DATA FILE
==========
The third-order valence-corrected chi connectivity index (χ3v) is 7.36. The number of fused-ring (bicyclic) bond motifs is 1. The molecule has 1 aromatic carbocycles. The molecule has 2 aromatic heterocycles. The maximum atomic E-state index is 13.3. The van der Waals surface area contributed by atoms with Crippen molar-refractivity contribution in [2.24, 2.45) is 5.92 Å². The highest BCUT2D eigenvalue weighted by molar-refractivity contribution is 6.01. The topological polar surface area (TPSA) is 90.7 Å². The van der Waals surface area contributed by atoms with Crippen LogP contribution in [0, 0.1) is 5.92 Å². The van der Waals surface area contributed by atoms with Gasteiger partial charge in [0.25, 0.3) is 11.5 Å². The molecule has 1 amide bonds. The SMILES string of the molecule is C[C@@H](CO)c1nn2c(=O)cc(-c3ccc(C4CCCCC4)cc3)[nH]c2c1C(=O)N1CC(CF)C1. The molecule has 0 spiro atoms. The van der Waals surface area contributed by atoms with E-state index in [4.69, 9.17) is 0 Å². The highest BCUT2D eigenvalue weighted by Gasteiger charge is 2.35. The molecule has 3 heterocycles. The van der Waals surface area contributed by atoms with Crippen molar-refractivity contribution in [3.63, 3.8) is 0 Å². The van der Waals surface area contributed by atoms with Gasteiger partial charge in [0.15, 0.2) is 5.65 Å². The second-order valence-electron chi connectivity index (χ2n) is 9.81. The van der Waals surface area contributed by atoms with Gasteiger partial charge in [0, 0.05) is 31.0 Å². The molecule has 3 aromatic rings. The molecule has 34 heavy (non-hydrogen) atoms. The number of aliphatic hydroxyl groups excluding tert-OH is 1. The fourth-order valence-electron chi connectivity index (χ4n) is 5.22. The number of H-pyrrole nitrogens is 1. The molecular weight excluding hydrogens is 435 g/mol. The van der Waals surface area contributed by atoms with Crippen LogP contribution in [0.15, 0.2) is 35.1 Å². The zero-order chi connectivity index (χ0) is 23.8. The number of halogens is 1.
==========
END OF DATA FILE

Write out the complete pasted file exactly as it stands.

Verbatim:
The third-order valence-corrected chi connectivity index (χ3v) is 7.36. The number of fused-ring (bicyclic) bond motifs is 1. The molecule has 1 aromatic carbocycles. The molecule has 2 aromatic heterocycles. The maximum atomic E-state index is 13.3. The van der Waals surface area contributed by atoms with Crippen molar-refractivity contribution in [2.24, 2.45) is 5.92 Å². The highest BCUT2D eigenvalue weighted by molar-refractivity contribution is 6.01. The topological polar surface area (TPSA) is 90.7 Å². The van der Waals surface area contributed by atoms with Crippen LogP contribution in [0, 0.1) is 5.92 Å². The van der Waals surface area contributed by atoms with Gasteiger partial charge in [0.25, 0.3) is 11.5 Å². The molecule has 1 amide bonds. The SMILES string of the molecule is C[C@@H](CO)c1nn2c(=O)cc(-c3ccc(C4CCCCC4)cc3)[nH]c2c1C(=O)N1CC(CF)C1. The molecule has 0 spiro atoms. The van der Waals surface area contributed by atoms with E-state index in [4.69, 9.17) is 0 Å². The highest BCUT2D eigenvalue weighted by Gasteiger charge is 2.35. The molecule has 3 heterocycles. The van der Waals surface area contributed by atoms with Crippen molar-refractivity contribution in [3.63, 3.8) is 0 Å². The van der Waals surface area contributed by atoms with Gasteiger partial charge in [0.15, 0.2) is 5.65 Å². The second-order valence-electron chi connectivity index (χ2n) is 9.81. The van der Waals surface area contributed by atoms with Gasteiger partial charge in [0, 0.05) is 31.0 Å². The molecule has 3 aromatic rings. The molecule has 34 heavy (non-hydrogen) atoms. The number of aliphatic hydroxyl groups excluding tert-OH is 1. The fourth-order valence-electron chi connectivity index (χ4n) is 5.22. The number of H-pyrrole nitrogens is 1. The molecular weight excluding hydrogens is 435 g/mol. The van der Waals surface area contributed by atoms with Crippen LogP contribution in [0.15, 0.2) is 35.1 Å². The zero-order chi connectivity index (χ0) is 23.8. The number of halogens is 1.